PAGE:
NOTE: This post is the fourth in a five-part series, Re-opening the Workplace. To view the prior posts, please click here (Part I), here (Part II), and here (Part III).
Part IV: Telework
Employers should expect that, for a wide variety of reasons, employees may request to continue teleworking even as workplaces re-open.
Some employees may be fearful of returning to work, at least initially. Some employees may prefer to telework. In the event that both the employer and the employee determine that teleworking can be mutually beneficial, employers may decide to develop a more permanent telework policy. However, employers should continue to maintain other relevant policies, including attendance policies that must be followed.
Some positions are not well-suited for telework. For example, it is highly unusual for support staff or receptionists to work remotely. Employers can require employees to come to work once prohibitions have been lifted. Requiring an employee to show up for work if it is an essential job function is not against the law. But, while requiring employees to return to work can be the starting premise of an employer, it should not in all cases be the final position.
Employers should work to “over-communicate” with employees. Employers should ask questions and learn about the concerns and fears employees may have in returning to work. Employers should consider all facts and circumstances of employees who express hesitancy in returning to work. Some employees may need to telework due to childcare issues until such time as daycares and schools are permitted to re-open. Employers will need to comply with current regulations concerning leave and teleworking in such circumstances. An employee may have a family member who is susceptible to the disease. The employee themselves may be afraid for their own health, particularly if they are an older employee, are at high risk, or if they know someone who has been sick or died. Employers should engage in the “interactive process” required under the Americans with Disabilities Act. Prepare and meet with the employee to discuss their concerns and possible modifications. Always document the meetings.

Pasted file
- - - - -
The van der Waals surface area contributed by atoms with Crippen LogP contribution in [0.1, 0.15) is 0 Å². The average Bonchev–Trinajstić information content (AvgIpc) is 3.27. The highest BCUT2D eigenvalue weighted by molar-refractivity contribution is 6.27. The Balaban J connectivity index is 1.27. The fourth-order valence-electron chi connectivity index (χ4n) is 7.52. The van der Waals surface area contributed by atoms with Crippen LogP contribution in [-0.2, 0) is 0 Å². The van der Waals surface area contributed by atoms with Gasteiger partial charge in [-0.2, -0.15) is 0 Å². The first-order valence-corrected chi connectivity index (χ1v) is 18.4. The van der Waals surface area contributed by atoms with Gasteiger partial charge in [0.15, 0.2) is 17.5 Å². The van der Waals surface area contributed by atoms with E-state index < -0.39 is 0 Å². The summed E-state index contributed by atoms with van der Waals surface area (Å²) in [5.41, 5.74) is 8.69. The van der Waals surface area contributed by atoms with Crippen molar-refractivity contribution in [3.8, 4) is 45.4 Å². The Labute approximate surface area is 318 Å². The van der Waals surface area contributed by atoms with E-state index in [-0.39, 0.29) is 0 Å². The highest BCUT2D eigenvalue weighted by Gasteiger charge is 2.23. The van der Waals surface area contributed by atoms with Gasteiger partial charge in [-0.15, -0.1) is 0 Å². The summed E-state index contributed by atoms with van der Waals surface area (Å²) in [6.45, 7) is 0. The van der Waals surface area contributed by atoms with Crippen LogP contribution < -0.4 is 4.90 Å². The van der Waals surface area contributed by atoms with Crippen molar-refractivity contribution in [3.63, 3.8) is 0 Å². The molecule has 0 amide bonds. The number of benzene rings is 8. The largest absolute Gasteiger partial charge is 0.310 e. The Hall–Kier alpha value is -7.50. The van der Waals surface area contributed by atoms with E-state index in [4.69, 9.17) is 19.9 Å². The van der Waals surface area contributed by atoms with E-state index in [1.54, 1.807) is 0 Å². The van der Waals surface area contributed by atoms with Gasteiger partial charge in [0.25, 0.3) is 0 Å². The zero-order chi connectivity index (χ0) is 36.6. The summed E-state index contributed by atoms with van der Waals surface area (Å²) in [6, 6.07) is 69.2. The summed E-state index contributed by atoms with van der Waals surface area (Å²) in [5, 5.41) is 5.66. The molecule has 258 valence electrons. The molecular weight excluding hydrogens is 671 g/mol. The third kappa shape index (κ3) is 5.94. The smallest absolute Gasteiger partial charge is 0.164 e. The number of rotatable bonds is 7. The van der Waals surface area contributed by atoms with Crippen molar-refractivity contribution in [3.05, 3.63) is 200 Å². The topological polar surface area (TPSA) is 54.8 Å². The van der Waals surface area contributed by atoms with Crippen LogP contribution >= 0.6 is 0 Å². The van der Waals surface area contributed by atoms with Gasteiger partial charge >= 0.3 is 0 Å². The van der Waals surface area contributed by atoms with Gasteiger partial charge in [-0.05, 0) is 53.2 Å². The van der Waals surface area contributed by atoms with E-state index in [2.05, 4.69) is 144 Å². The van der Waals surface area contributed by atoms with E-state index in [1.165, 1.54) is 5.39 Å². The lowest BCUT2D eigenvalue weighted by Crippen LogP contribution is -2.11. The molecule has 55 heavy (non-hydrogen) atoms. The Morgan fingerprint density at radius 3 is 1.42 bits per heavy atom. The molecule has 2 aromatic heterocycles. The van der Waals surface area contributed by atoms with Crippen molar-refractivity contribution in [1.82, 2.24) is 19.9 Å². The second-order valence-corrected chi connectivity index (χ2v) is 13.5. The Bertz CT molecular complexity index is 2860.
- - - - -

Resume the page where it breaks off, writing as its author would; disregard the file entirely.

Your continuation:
Employers should consider possible impacts on management, communication, and staffing when certain operations and employees are on-site and other employees continue to telework, perhaps permanently. Employers should examine whether their Human Resources teams are prepared to respond to requests for reasonable accommodations/flexible work arrangements that would have been denied before the COVID-19 pandemic.
NOTE: We expect to see numerous changes nationwide, and in local and regional orders and guidance as prior workplace restrictions begin to be lifted and new restrictions are issued governing workplace re-openings. We will continue to monitor developments, and update our advice and information accordingly.
We welcome you to review our upcoming blog post – this is the fourth in a series of five – to obtain more detailed advice and guidance on many of the issues concerning COVID-19 and its effect on your business, and to contact Jennifer Weaver, Will Cherry or your Manning Fulton relationship attorney for assistance.
If you would like to have future installments of Re-opening the Workplace sent directly to your inbox in and through our weekly COVID-19 Newsletter, simply click here and ask to be added to our COVID-19 distribution list.